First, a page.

Praying in Tongues Opens Up God’s Word in a New, Living Way as we Read It “However, when He, the Spirit of truth, has come, He will guide you into all truth; for He will not speak on His own authority, but whatever He hears He will speak” (John 16:13).

For some modern believers, reading the Bible can feel like a life-draining experience. It’s not just history. It is not a mere record of facts. Scripture isn’t just stories. The same Holy Spirit who inspired the writing and assembly of the Holy Scriptures lives inside of you. He wants to guide you through the Bible, make the words jump off the page, give you understanding on confusing matters, empower you to apply God’s Word to your everyday life, share prophetic promises with you and help you discover your role in God’s unfolding story.

When Praying in Tongues, You Are Speaking Directly to God “For he who speaks in a tongue does not speak to men but to God” (1 Cor. 14:2).

As you pray in tongues, you have a direct line to the creator of the universe. Sometimes while praying in our native languages, we have the tendency to veer off and get distracted. We may start complaining. We may start going through the routine laundry list of prayer requests—and by the time we are finished reading them off to God, we feel more burdened than refreshed (because we actively thought of every single one of those circumstances as we listed them off in prayer). Tongues keeps us talking directly to God, praying in agreement with His perfect will (Rom. 8:26-28).

Praying in Tongues Empowers You to Engage Spiritual Warfare From the Position of Victory

“Praying always with all prayer and supplication in the Spirit” (Eph. 6:18). Praying in tongues is not some magic formula that guarantees us some free and easy lifestyle of health, wealth, prosperity and all of those fixings. Jesus assured us that in this life, we will experience tribulation (John 16:33). In the same passage, the same Jesus declared that He has overcome the world. Victory has already been secured at Calvary. In times of trial and assault, it is easy for us to become weary in the place of prayer, often not knowing what or how to pray. Praise God for the Holy Spirit! Paul reminds us “for we do not know what we should pray for as we ought, but the Spirit Himself makes intercession for us” (Rom. 8:26). When in the heat of spiritual combat, it is easy to start praying prayers that agree with the size of the attack, emphasizing the problem rather than focusing on the size of the blood-bought victory that Jesus purchased at the cross. Praying in tongues empowers you to agree with God’s victorious battle plan for your life and your circumstances, no matter what is going on around you. It does not deny reality; it simply positions you to agree with the higher truth of Scripture: Victory has been purchased, and it is yours through Jesus Christ.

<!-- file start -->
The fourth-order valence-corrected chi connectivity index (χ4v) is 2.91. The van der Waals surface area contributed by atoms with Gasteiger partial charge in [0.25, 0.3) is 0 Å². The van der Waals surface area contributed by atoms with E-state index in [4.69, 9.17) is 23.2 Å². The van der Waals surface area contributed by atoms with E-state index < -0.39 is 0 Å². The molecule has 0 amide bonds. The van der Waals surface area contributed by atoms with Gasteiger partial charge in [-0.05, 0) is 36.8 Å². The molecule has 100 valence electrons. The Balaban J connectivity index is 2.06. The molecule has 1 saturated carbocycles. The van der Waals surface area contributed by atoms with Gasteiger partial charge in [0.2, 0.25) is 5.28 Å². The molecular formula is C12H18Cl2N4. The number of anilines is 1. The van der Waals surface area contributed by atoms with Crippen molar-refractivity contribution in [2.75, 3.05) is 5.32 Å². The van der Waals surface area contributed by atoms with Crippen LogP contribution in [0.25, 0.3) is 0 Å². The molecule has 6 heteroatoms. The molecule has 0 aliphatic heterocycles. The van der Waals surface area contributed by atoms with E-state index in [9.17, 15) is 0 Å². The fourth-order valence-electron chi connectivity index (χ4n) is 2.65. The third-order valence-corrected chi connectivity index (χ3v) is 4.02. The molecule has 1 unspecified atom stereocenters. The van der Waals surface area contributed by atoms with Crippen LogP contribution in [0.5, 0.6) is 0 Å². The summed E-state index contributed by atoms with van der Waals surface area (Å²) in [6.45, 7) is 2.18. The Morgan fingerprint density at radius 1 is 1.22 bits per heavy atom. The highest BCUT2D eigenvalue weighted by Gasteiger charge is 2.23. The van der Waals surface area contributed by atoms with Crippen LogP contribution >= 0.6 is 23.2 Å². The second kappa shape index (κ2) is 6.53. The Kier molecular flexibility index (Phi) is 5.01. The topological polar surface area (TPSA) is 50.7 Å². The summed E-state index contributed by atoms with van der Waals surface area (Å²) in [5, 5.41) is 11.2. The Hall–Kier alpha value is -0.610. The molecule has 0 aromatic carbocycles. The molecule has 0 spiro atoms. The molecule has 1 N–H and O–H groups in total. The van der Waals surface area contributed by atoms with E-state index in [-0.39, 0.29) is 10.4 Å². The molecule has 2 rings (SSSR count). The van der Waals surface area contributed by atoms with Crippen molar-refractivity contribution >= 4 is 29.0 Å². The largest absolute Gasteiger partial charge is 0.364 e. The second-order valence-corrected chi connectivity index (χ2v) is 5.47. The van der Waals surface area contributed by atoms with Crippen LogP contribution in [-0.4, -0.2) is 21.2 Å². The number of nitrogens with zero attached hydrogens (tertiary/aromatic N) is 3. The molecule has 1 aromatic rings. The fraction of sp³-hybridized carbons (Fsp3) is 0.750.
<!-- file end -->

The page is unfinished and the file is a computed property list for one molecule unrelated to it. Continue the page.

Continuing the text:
Tongues Reveals the Wisdom of God Again, praying in tongues does not make you a better Christian. It does not instantly elevate you into spiritual superstardom. There are many believers who speak in tongues but live like the devil. However, tongues is a relevant and available gift to believers today. Why tongues—something that seems so foolish, uneducated and ungraspable to our natural human minds? Keep in mind that you are dealing with the King of the universe who arrived on Planet Earth in a manger surrounded by farm animals. He is the holy God who died the death of a criminal on a Roman cross to make atonement for the sins of the world. Our God is the One who deals in wisdom that is so infinitely superior to what our natural minds can comfortably wrap around that, at first glance, such methods appear downright foolish. Birthing His church with wind, fire and speaking in tongues would be another such demonstration of God’s otherworldly wisdom. But consider the words of the apostle Paul”

“But God has chosen the foolish things of the world to put to shame the wise, and God has chosen the weak things of the world to put to shame the things which are mighty; and the base things of the world and the things which are despised God has chosen, and the things which are not, to bring to nothing the things that are, that no flesh should glory in His presence” (1 Cor. 1:27-29).